- Jennings Lodge Trees still Threatened!
- Measuring Tree height in Google Earth. 3D canopy, and Street view.
- Portland used to have 300 foot tall Douglas fir!
- Tallest Trees in Eastmoreland could be cut down ; Three 150 foot Sequoias
Kenneth Cohen on Patagonian Giants, the Ona Tri… Pacific Forests on Patagonian Giants, the Ona Tri… Book Review: Ancient… on Patagonian Giants, the Ona Tri… Darvel T Lloyd on PDX Trees: Canopy Analytics… rephaim23 on Jennings Lodge Trees still…
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Some of the oldest and tallest trees in Jennings Lodge may soon come down in a rather extensive logging operation if the latest 62 Lot development proposal by Lennar Corp succeeds. Jennings Lodge, Happy Valley citizens lose development appeals … Continue reading
Turn on Google Earth’s 3D Buildings Icon. Create a polygon filter and adjust at desired altitude to filter height and find tallest tree. Google 3D renderings are photo realistic, and tend to be better than 95% accurate on flat land. … Continue reading
Some Douglas fir trees reported up to nearly 300 feet tall, and 6 to 8-1/2 feet diameter once grew on the south slope of Mt Scott, Portland in 1912. Oregonian archives: The Sunday Oregonian. (Portland, Ore.) 1881-current, May 26, 1912, … Continue reading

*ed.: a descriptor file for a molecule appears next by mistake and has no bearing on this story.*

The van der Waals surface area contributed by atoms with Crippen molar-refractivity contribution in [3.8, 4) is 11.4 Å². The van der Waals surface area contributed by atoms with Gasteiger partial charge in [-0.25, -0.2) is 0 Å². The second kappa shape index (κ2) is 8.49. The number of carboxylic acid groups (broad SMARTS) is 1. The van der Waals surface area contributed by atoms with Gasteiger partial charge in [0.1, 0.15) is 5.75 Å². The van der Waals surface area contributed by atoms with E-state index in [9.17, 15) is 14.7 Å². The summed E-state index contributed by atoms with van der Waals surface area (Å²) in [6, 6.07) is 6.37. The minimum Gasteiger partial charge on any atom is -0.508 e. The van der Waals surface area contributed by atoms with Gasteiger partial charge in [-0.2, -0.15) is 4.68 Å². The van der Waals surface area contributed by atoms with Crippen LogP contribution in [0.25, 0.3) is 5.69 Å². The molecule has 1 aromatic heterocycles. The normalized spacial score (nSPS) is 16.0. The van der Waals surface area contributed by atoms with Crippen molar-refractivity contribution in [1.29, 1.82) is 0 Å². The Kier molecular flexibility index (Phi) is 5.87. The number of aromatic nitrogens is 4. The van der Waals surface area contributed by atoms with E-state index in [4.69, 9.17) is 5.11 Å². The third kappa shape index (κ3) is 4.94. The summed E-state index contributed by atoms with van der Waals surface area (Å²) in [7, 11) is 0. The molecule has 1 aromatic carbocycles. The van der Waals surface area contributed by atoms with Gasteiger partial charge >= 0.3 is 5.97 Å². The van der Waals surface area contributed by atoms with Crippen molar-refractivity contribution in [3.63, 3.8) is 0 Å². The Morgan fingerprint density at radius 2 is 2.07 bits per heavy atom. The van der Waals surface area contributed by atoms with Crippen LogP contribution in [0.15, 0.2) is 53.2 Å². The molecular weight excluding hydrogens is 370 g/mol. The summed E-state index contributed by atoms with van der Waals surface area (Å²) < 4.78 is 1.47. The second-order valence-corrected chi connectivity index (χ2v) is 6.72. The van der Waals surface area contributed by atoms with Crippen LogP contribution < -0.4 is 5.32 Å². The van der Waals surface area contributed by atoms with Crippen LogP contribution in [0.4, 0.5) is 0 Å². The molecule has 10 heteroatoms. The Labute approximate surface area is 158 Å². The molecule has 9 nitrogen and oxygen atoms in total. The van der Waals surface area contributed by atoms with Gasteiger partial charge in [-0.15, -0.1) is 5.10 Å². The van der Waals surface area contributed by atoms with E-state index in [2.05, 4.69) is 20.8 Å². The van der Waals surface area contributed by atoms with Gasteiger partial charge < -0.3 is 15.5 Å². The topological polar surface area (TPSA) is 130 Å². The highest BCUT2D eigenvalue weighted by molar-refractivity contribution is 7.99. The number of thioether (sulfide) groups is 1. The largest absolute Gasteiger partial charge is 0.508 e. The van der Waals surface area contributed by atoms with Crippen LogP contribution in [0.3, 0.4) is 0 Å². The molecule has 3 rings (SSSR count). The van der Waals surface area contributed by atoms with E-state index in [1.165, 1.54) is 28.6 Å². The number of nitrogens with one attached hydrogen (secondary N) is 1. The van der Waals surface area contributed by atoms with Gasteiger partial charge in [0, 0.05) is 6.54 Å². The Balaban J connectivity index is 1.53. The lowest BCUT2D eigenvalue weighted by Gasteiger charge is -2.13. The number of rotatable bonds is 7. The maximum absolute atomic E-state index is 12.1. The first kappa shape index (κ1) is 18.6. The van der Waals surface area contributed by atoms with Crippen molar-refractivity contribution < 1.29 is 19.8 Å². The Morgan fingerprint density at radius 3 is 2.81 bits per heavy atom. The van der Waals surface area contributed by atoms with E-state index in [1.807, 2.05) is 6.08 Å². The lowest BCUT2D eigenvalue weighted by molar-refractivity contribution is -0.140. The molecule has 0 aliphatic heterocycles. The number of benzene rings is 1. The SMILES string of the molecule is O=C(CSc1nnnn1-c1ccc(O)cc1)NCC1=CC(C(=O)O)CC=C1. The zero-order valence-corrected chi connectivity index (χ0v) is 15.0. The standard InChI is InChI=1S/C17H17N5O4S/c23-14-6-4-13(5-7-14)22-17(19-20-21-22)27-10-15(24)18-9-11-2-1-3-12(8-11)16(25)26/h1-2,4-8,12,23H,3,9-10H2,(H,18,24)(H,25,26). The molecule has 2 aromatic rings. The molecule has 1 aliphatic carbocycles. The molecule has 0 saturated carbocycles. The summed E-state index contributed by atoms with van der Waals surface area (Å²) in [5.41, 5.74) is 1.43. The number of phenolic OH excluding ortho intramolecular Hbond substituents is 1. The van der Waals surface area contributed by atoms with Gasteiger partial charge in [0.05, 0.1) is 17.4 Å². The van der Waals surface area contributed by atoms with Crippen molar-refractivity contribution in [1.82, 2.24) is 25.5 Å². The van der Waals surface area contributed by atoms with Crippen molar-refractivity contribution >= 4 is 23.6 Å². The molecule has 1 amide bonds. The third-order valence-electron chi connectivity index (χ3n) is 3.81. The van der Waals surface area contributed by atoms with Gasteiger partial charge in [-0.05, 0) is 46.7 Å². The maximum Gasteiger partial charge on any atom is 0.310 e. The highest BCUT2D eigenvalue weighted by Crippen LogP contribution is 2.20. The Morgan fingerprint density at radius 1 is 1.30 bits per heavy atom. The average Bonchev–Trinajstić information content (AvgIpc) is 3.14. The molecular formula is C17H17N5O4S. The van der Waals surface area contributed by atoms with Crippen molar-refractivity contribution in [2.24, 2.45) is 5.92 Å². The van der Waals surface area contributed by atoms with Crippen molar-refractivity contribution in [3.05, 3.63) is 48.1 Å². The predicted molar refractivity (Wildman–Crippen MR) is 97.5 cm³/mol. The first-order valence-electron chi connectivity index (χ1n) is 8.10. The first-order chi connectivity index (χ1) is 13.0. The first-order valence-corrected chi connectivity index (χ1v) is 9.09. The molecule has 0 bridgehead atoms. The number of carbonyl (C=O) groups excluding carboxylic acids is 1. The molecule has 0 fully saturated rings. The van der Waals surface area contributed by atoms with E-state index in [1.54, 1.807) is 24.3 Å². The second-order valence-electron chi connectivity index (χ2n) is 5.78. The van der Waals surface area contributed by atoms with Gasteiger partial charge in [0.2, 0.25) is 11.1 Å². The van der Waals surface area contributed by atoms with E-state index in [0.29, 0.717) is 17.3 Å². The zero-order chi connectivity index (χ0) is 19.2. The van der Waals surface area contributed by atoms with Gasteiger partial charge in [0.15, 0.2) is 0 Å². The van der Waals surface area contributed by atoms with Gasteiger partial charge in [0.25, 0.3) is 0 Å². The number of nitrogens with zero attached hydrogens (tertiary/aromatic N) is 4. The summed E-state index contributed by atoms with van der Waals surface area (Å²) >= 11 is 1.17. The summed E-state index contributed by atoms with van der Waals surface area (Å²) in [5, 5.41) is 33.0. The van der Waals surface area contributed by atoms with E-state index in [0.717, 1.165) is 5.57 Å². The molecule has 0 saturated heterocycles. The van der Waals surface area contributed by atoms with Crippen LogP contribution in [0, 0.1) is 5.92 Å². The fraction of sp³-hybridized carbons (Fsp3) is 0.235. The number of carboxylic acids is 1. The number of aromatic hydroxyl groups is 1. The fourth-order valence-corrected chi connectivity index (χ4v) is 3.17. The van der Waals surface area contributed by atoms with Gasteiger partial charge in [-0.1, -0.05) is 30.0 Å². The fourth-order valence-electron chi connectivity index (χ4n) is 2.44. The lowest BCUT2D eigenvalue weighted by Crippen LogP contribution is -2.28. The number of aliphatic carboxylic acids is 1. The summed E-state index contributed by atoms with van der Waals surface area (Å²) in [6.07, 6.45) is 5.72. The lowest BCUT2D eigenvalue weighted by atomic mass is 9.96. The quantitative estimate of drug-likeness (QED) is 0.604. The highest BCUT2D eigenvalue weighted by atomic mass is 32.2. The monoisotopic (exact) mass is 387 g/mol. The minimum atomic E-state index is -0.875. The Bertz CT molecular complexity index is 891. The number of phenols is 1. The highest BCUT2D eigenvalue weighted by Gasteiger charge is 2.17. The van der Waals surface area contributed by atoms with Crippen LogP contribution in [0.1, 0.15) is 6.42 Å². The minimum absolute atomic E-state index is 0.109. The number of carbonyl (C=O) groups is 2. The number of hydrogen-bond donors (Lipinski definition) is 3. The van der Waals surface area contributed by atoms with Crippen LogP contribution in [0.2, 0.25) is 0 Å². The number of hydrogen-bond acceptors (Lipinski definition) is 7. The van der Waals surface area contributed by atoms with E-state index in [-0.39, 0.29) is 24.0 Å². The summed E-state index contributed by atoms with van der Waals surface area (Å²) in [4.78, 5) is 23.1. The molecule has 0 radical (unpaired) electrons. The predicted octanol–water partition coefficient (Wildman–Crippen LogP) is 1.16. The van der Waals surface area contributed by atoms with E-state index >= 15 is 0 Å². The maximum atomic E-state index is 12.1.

-Giantology, the Last 100 years. A modern resurgence – Comments by M.J. Ewers, June 2015. (List updated periodically): c. 1800-1950 Newspaper + Smithsonian Ethnology reports of giants & lost races, mound builders etc (the primary source material of a century … Continue reading
Skulls with horns, Extra teeth and other Cranial anomalies The Adena and other Woodland Indians who built mounds from Illinois down to Georgia, often buried their top medicine man, chief or shaman at the center or bottom of the mound. … Continue reading
Dr Frederick Cook, the controversial explorer and physician made some interesting claims of having encountered “giants” among the “Ona” people of Patagonia during his “Belgica” expedition in 1896-97. His photographs and notes which I recently discovered in online publications, I … Continue reading
https://archive.org/stream/annualrepor7081195264smit#page/n117/mode/1up The photo caption in this Smithsonian bulletin lists the marker as 1 foot. I believe it may in fact represent 27 cm – (5 bars of 5 cm, and 1 additional centimeter at the ends of the stick). Comparing … Continue reading